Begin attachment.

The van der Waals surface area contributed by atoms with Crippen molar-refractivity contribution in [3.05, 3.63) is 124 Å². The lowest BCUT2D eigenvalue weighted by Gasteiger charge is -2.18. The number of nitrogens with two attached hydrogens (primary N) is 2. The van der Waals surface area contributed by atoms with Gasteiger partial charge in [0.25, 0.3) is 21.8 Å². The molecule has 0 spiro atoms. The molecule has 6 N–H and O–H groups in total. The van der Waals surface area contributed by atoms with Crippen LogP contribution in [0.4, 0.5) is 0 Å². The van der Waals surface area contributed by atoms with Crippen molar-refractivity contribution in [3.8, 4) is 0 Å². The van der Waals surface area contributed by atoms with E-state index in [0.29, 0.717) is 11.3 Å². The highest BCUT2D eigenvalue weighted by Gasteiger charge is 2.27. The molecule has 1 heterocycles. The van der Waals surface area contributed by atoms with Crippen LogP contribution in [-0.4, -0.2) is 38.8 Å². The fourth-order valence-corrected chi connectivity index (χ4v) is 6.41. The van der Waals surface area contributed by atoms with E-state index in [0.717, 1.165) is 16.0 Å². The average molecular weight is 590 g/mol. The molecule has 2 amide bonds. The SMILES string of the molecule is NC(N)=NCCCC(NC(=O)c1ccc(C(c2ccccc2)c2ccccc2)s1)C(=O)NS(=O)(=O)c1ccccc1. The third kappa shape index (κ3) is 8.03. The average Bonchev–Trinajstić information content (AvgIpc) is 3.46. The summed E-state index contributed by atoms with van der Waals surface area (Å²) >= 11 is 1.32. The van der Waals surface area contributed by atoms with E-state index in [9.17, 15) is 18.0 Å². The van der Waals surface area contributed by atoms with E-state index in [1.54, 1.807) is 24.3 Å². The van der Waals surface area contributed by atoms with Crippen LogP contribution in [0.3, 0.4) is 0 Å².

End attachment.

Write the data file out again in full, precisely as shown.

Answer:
The van der Waals surface area contributed by atoms with Crippen molar-refractivity contribution in [3.05, 3.63) is 124 Å². The lowest BCUT2D eigenvalue weighted by Gasteiger charge is -2.18. The number of nitrogens with two attached hydrogens (primary N) is 2. The van der Waals surface area contributed by atoms with Gasteiger partial charge in [0.25, 0.3) is 21.8 Å². The molecule has 0 spiro atoms. The molecule has 6 N–H and O–H groups in total. The van der Waals surface area contributed by atoms with Crippen LogP contribution in [0.4, 0.5) is 0 Å². The van der Waals surface area contributed by atoms with Crippen molar-refractivity contribution in [3.8, 4) is 0 Å². The van der Waals surface area contributed by atoms with E-state index in [0.29, 0.717) is 11.3 Å². The highest BCUT2D eigenvalue weighted by Gasteiger charge is 2.27. The molecule has 1 heterocycles. The van der Waals surface area contributed by atoms with Crippen LogP contribution in [-0.4, -0.2) is 38.8 Å². The fourth-order valence-corrected chi connectivity index (χ4v) is 6.41. The van der Waals surface area contributed by atoms with E-state index in [0.717, 1.165) is 16.0 Å². The average molecular weight is 590 g/mol. The molecule has 2 amide bonds. The SMILES string of the molecule is NC(N)=NCCCC(NC(=O)c1ccc(C(c2ccccc2)c2ccccc2)s1)C(=O)NS(=O)(=O)c1ccccc1. The third kappa shape index (κ3) is 8.03. The average Bonchev–Trinajstić information content (AvgIpc) is 3.46. The summed E-state index contributed by atoms with van der Waals surface area (Å²) >= 11 is 1.32. The van der Waals surface area contributed by atoms with E-state index in [9.17, 15) is 18.0 Å². The van der Waals surface area contributed by atoms with E-state index in [1.54, 1.807) is 24.3 Å². The van der Waals surface area contributed by atoms with Crippen LogP contribution in [0.3, 0.4) is 0 Å².